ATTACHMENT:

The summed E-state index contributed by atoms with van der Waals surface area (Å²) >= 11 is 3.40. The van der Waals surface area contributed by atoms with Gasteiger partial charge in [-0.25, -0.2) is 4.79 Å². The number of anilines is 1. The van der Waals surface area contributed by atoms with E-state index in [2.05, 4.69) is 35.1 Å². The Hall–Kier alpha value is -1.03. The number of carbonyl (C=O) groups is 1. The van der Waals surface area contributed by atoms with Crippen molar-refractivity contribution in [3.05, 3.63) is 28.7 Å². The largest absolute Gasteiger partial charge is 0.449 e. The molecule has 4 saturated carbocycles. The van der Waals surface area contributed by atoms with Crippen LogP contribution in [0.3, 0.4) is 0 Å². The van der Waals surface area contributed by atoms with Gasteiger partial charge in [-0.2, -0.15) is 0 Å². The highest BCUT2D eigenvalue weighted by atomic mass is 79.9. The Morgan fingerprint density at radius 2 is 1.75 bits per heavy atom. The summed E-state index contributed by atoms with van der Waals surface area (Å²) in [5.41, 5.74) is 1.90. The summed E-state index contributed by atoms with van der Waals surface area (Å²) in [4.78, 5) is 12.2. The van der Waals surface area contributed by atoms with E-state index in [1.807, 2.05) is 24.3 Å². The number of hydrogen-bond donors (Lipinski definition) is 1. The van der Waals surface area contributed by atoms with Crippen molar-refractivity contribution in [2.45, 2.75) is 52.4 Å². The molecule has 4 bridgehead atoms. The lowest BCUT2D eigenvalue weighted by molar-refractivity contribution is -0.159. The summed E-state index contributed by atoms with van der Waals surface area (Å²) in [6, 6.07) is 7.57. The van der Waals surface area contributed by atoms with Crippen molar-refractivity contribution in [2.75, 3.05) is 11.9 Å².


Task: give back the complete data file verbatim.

The summed E-state index contributed by atoms with van der Waals surface area (Å²) >= 11 is 3.40. The van der Waals surface area contributed by atoms with Gasteiger partial charge in [-0.25, -0.2) is 4.79 Å². The number of anilines is 1. The van der Waals surface area contributed by atoms with E-state index in [2.05, 4.69) is 35.1 Å². The Hall–Kier alpha value is -1.03. The number of carbonyl (C=O) groups is 1. The van der Waals surface area contributed by atoms with Crippen molar-refractivity contribution in [3.05, 3.63) is 28.7 Å². The largest absolute Gasteiger partial charge is 0.449 e. The molecule has 4 saturated carbocycles. The van der Waals surface area contributed by atoms with Crippen LogP contribution in [0.3, 0.4) is 0 Å². The van der Waals surface area contributed by atoms with Gasteiger partial charge in [-0.2, -0.15) is 0 Å². The highest BCUT2D eigenvalue weighted by atomic mass is 79.9. The Morgan fingerprint density at radius 2 is 1.75 bits per heavy atom. The summed E-state index contributed by atoms with van der Waals surface area (Å²) in [5.41, 5.74) is 1.90. The summed E-state index contributed by atoms with van der Waals surface area (Å²) in [4.78, 5) is 12.2. The van der Waals surface area contributed by atoms with E-state index in [1.807, 2.05) is 24.3 Å². The number of hydrogen-bond donors (Lipinski definition) is 1. The van der Waals surface area contributed by atoms with Crippen molar-refractivity contribution in [2.45, 2.75) is 52.4 Å². The molecule has 4 bridgehead atoms. The lowest BCUT2D eigenvalue weighted by molar-refractivity contribution is -0.159. The summed E-state index contributed by atoms with van der Waals surface area (Å²) in [6, 6.07) is 7.57. The van der Waals surface area contributed by atoms with Crippen molar-refractivity contribution in [2.75, 3.05) is 11.9 Å².